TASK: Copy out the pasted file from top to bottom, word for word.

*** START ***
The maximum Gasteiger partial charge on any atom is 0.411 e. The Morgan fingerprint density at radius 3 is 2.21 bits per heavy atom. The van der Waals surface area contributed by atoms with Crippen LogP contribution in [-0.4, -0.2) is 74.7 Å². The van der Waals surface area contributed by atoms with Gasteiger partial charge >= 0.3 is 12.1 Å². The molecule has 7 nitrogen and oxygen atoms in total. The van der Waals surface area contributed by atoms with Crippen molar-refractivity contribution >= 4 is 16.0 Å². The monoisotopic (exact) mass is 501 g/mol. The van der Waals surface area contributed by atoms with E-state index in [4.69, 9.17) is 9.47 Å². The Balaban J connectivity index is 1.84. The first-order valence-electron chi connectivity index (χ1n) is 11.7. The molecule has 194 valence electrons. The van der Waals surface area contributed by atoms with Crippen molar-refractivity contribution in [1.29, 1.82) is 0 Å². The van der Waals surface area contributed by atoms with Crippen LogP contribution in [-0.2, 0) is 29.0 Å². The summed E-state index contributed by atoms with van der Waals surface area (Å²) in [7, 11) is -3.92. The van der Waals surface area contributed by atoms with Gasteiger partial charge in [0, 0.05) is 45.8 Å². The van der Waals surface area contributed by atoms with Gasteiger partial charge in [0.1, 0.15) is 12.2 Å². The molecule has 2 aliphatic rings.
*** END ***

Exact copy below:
The maximum Gasteiger partial charge on any atom is 0.411 e. The Morgan fingerprint density at radius 3 is 2.21 bits per heavy atom. The van der Waals surface area contributed by atoms with Crippen LogP contribution in [-0.4, -0.2) is 74.7 Å². The van der Waals surface area contributed by atoms with Gasteiger partial charge >= 0.3 is 12.1 Å². The molecule has 7 nitrogen and oxygen atoms in total. The van der Waals surface area contributed by atoms with Crippen molar-refractivity contribution >= 4 is 16.0 Å². The monoisotopic (exact) mass is 501 g/mol. The van der Waals surface area contributed by atoms with E-state index in [4.69, 9.17) is 9.47 Å². The Balaban J connectivity index is 1.84. The first-order valence-electron chi connectivity index (χ1n) is 11.7. The molecule has 194 valence electrons. The van der Waals surface area contributed by atoms with Crippen molar-refractivity contribution in [1.29, 1.82) is 0 Å². The van der Waals surface area contributed by atoms with Crippen LogP contribution in [-0.2, 0) is 29.0 Å². The summed E-state index contributed by atoms with van der Waals surface area (Å²) in [7, 11) is -3.92. The van der Waals surface area contributed by atoms with Gasteiger partial charge in [0, 0.05) is 45.8 Å². The van der Waals surface area contributed by atoms with Gasteiger partial charge in [0.1, 0.15) is 12.2 Å². The molecule has 2 aliphatic rings.